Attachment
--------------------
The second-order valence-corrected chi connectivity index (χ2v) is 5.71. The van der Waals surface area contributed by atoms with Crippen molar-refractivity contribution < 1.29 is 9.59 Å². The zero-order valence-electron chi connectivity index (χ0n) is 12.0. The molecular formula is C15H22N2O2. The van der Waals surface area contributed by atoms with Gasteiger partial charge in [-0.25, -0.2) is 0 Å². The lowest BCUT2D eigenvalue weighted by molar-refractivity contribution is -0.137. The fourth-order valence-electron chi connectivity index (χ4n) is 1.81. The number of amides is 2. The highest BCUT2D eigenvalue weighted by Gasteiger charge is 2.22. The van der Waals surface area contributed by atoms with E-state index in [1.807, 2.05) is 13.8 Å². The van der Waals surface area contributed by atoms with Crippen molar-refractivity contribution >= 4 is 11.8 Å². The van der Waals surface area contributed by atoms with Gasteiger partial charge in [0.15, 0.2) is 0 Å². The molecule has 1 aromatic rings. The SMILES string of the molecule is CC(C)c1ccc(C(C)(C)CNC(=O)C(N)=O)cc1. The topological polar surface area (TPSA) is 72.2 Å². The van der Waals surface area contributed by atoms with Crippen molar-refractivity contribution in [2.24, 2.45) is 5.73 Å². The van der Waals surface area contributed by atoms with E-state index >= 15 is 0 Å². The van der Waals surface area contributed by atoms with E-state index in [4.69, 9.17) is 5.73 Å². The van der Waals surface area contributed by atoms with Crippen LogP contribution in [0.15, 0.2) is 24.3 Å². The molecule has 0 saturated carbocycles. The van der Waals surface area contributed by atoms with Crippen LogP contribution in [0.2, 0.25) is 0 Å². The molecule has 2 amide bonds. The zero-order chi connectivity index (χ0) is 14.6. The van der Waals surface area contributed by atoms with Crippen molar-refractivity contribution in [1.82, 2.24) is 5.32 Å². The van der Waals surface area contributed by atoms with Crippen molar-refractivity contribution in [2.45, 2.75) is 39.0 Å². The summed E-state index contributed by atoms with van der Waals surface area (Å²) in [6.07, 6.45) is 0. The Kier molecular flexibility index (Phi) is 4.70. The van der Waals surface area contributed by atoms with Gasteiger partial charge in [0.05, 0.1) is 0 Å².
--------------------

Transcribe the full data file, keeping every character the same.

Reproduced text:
The second-order valence-corrected chi connectivity index (χ2v) is 5.71. The van der Waals surface area contributed by atoms with Crippen molar-refractivity contribution < 1.29 is 9.59 Å². The zero-order valence-electron chi connectivity index (χ0n) is 12.0. The molecular formula is C15H22N2O2. The van der Waals surface area contributed by atoms with Gasteiger partial charge in [-0.25, -0.2) is 0 Å². The lowest BCUT2D eigenvalue weighted by molar-refractivity contribution is -0.137. The fourth-order valence-electron chi connectivity index (χ4n) is 1.81. The number of amides is 2. The highest BCUT2D eigenvalue weighted by Gasteiger charge is 2.22. The van der Waals surface area contributed by atoms with E-state index in [1.807, 2.05) is 13.8 Å². The van der Waals surface area contributed by atoms with Crippen molar-refractivity contribution >= 4 is 11.8 Å². The van der Waals surface area contributed by atoms with Gasteiger partial charge in [0.15, 0.2) is 0 Å². The molecule has 1 aromatic rings. The SMILES string of the molecule is CC(C)c1ccc(C(C)(C)CNC(=O)C(N)=O)cc1. The topological polar surface area (TPSA) is 72.2 Å². The van der Waals surface area contributed by atoms with Crippen molar-refractivity contribution in [2.24, 2.45) is 5.73 Å². The van der Waals surface area contributed by atoms with E-state index >= 15 is 0 Å². The van der Waals surface area contributed by atoms with E-state index in [4.69, 9.17) is 5.73 Å². The van der Waals surface area contributed by atoms with Crippen LogP contribution in [0.15, 0.2) is 24.3 Å². The molecule has 0 saturated carbocycles. The van der Waals surface area contributed by atoms with Crippen LogP contribution in [0.2, 0.25) is 0 Å². The molecule has 2 amide bonds. The zero-order chi connectivity index (χ0) is 14.6. The van der Waals surface area contributed by atoms with Crippen molar-refractivity contribution in [1.82, 2.24) is 5.32 Å². The van der Waals surface area contributed by atoms with Crippen molar-refractivity contribution in [2.45, 2.75) is 39.0 Å². The summed E-state index contributed by atoms with van der Waals surface area (Å²) in [6.07, 6.45) is 0. The Kier molecular flexibility index (Phi) is 4.70. The van der Waals surface area contributed by atoms with Gasteiger partial charge in [0.05, 0.1) is 0 Å².